The Tour’s most gorgeous setting awakens early in the season for this week’s pro-am with too many wrinkles. Barrels of laughs, piles of money and some of golf’s best views won’t change this fact: The site needs a better date. Why not the Tour Championship?
A golf tournament at Pebble Beach in February is like Christmas in June. The festive nature of the occasion becomes severely compromised when held six months too early, so instead of hosting a premium event in glorious conditions on prime-time television, Pebble peddles a Saturday full of Bill Murray in a multi-venue pro-am featuring some of the most inclement weather known to golfkind.
More like Barf City, dude.
The oceanside gem deserves so much better. Pebble Beach is an American landmark, peering out over the Pacific like a proud papa, and yet the PGA Tour continues to treat it like just another commodity, another stop on the West Coast Swing. The reason, as one might suspect, is money. Camp Ponte Vedra will generate beaucoup bucks this week, thanks to the celebrity portion of the hit-and-giggle division and the pro-am factor in general.
Although the celebs aren’t actually charged a fee to participate, they are strongly encouraged to make out a check to their favorite charity, which might be the only upside to playing this thing in the dead of winter. Given AT&T’s standing as a longtime title sponsor, the Tour sees additional dollar signs it can count on year after year. And now that football season is over, TV ratings should only get stronger, especially when Tiger Woods shows up to drive the bus.
The problem in this case is that Woods doesn’t play in his event. He’s never been a fan of the pro-am experience in a competitive atmosphere, nor is he high on 52-degree days with a 70-percent chance of rain or a 25-mph wind whipping in off the Pacific. A fair number of top-tier tour pros aren’t fond of the interminable rounds that accompany the inclusion of amateurs, which means foursomes instead of threesomes and days when 18 holes can require more than five hours to complete.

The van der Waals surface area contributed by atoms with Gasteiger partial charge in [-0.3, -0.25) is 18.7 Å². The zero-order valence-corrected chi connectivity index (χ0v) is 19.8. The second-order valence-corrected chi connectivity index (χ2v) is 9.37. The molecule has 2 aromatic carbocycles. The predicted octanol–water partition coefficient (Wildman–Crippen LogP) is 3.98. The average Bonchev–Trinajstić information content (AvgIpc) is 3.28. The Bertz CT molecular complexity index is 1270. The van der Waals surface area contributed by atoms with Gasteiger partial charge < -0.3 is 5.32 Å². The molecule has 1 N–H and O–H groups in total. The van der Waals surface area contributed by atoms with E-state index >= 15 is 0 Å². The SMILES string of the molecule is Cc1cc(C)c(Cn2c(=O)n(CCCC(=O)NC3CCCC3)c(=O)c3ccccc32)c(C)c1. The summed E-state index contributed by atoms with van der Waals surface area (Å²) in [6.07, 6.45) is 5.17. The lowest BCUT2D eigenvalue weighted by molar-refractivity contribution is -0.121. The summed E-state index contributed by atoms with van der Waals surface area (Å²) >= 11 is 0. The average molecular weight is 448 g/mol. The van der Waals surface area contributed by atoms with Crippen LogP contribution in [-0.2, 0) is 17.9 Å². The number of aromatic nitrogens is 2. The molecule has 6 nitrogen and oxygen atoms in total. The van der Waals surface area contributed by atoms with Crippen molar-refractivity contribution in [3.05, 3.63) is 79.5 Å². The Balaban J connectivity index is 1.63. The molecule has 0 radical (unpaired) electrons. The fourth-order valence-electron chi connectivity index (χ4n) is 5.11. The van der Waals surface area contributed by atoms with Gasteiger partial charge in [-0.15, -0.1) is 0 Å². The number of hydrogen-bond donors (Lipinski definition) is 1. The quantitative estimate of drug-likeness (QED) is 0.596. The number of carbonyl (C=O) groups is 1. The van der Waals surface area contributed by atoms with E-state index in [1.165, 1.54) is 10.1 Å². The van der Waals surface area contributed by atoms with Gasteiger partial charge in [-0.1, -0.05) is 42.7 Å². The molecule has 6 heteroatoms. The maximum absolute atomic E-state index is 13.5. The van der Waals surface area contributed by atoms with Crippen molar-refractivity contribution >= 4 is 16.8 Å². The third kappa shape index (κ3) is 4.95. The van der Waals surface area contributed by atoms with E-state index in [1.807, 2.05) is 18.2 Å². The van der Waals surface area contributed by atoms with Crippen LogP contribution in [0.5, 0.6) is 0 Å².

Of course, there is also the issue of the Poa annua putting surfaces, which are mystifyingly tolerable in the summer but downright cruddy in February. Back in his prime, David Duval walked into the media center one afternoon and said he was tired of an event where he hit 65 or 70 greens in regulation and shot 8 over par. Duval delivered the line with his typical droll sense of humor, but his point was crystal clear. A 4-footer at Pebble Beach is a jigsaw puzzle in a blindfold. Eventually, that can take its toll on even the sturdiest competitive psyche.
Other than that, this tournament is perfect. Perhaps someday, the Tour finally will acknowledge the wisdom of purveying Pebble’s multitude of charms for something other than just money. The sexiest scenario involves it supplanting East Lake as the site of the season-ending Tour Championship. Commissioner Jay Monahan’s condensed schedule was an obvious success in its 2019 debut, but the idea of completing the FedEx Cup playoffs in sweltering Atlanta every year comes with a few obstacles in terms of the product’s growth.
Small galleries, the oppressive heat and humidity, the lost opportunity of a prime-time TV audience in late summer, when there is virtually no presence among mainstream sports…. Playing for $15 million in gleaming August twilight on golf’s largest postcard turns common sense into the ultimate no-brainer. You want a big bang for all those gigantic bucks? You want to compete with the four majors on measures regarding prestige and transcendent viewership? Pebble Beach is the answer.
The irony of this proposal is that the Champions Tour plays one of its best events at Pebble Beach in late September. Its format includes 78 junior golfers and a strong tie with the First Tee program, which sounds a lot healthier than inviting Ray Romano out to chop up some of the game’s most vaunted ground. If Monahan wants to hold on to the February shindig and preserve those millions in revenue, fine, but at least give the game’s core fan constituency something to appreciate by returning to Pebble six months later with a more significant product. A project with much greater potential.
Talladega Superspeedway hosts multiple races each year. So does Daytona, the granddaddy of ’em all in NASCAR. Pebble Beach is worthy of far more than one day of cartoon golf and a few hours of the real thing on Sunday. With all due respect, the old Crosby Clambake probably didn’t look anything like the tournament it has become. By coupling the Tour Championship and Champions Tour/First Tee gathering in back-to-back weeks, you’re magnifying all the good stuff the 21st-century version of pro golf has to offer.
The requisite riches. The most beautiful setting in all of sports. And the ageless appeal of a game in which 15-year-old kids can team up with a 59-year-old maestro who still plays simply because he loves it.
Oh, never mind. It all sounds too good to be true. Like Christmas in December.
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